Property between Shishmaref and Wales designated by the Alaska Native Claims Settlement Act as a cemetery or historic site was looted this summer. The land belongs to the Bering Strait Native Corporation, which is currently working with federal agencies to determine the extent of the damage on its lands and to formulate methods for enforcement of statutes prohibiting such activity.
Disturbances on historic sites are far from uncommon. BSNC Vice President of Resources and External Affairs Matt Ganley said that each summer BSNC receives many calls about looting. Instances of looting have risen “exponentially” since 2010. “Unfortunately, within the past seven years, the pace of destruction has accelerated, with dozens of sites along the coast from Cape Wooley to Cape Espenberg being dug up,” Ganley wrote.
Affected lands include Native Allotments, National Park Land, Bureau of Land Management lands, and village and regional corporation properties. Several of these entities launched a program to fly over and document sites, which BSNC continues to do annually in heavily affected areas.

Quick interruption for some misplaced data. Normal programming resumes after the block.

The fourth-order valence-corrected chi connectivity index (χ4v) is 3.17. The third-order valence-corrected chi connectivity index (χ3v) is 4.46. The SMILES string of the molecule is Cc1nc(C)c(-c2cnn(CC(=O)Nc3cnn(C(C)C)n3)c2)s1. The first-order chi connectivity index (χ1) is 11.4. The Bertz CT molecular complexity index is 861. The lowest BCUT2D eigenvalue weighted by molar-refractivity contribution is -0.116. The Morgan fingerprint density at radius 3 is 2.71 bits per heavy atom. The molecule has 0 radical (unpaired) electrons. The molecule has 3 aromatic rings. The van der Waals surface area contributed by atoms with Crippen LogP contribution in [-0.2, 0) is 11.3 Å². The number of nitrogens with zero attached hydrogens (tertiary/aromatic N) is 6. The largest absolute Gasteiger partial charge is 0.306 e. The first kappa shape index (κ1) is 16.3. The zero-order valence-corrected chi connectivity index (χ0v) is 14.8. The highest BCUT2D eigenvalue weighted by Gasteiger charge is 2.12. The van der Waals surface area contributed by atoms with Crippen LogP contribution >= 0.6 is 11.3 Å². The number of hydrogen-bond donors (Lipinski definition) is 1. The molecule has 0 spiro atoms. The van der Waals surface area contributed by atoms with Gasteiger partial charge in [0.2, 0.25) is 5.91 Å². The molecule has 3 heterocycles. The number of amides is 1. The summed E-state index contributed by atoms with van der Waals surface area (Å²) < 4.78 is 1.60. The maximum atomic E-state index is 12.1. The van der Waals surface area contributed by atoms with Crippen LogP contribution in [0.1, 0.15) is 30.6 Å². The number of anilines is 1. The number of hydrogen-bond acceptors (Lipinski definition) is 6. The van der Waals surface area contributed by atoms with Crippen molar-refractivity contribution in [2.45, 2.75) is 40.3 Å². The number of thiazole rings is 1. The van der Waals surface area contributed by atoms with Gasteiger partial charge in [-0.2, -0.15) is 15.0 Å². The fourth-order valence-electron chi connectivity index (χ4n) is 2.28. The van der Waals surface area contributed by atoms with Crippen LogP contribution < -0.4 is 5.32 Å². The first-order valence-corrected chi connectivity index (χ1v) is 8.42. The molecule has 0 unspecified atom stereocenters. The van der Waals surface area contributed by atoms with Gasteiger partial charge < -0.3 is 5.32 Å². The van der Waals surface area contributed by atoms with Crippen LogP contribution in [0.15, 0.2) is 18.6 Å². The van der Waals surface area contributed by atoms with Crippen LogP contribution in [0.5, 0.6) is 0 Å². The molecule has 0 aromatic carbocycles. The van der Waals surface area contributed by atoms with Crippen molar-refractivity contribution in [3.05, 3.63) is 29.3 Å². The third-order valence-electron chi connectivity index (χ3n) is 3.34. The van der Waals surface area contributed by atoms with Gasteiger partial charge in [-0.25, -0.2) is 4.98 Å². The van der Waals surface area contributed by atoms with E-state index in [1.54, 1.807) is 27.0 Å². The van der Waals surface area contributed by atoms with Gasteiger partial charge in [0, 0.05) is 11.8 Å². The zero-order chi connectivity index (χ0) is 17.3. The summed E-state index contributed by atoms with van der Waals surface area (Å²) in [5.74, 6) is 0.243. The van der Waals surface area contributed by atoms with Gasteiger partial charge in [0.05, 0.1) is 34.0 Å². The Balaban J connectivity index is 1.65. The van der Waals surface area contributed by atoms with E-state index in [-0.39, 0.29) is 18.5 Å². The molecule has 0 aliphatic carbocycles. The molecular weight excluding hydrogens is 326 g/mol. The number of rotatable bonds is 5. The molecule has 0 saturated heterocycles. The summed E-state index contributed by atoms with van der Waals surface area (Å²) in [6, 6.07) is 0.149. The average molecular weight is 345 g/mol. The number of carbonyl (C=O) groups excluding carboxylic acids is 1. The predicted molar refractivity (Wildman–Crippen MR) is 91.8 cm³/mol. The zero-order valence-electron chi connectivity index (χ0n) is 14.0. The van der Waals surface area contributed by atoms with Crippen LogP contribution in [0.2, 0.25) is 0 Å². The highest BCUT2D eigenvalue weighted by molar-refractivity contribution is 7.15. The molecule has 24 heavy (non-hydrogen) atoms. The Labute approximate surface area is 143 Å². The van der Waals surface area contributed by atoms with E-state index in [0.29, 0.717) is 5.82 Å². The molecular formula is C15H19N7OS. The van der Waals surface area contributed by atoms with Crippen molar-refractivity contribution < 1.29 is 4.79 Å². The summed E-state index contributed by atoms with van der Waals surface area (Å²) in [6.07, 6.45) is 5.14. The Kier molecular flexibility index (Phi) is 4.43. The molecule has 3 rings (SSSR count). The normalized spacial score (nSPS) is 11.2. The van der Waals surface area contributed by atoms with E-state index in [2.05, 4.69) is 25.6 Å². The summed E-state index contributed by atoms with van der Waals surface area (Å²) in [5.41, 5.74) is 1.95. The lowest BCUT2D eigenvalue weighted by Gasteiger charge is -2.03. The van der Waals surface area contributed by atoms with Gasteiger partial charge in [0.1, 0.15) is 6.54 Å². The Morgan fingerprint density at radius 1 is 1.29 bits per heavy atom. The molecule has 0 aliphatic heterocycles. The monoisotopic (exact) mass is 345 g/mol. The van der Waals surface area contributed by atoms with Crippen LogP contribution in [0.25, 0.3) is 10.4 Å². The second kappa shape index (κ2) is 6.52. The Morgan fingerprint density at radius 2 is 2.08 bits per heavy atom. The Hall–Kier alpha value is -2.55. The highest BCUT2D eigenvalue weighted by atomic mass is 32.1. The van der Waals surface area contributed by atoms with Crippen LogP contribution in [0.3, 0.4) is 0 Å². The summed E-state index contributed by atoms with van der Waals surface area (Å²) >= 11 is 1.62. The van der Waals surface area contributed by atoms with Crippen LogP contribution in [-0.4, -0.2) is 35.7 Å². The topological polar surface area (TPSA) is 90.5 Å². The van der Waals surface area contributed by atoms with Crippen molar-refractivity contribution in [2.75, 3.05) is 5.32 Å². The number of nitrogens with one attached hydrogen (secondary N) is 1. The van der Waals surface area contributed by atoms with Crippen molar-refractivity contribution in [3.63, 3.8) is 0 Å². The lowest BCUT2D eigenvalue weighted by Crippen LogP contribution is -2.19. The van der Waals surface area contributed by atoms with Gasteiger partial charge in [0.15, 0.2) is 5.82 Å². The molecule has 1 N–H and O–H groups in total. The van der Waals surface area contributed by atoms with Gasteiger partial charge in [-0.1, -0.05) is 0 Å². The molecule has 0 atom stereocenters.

Ganley believes the increase in looting activity on federal lands and Native allotments since 2010 can be attributed in part to a lack of enforcement. Erosion caused by climate change compounds the problem.
Thawing permafrost and erosion caused by rising sea levels naturally uncover previously buried artifacts around Alaska. While this provides archeologists with the opportunity to learn about an area’s past, it also makes it easier for people to remove the newly visible items.
Since this particular site is on the Bering Sea coast, it is very vulnerable to erosion. However, Ganley notes…
click here to read more.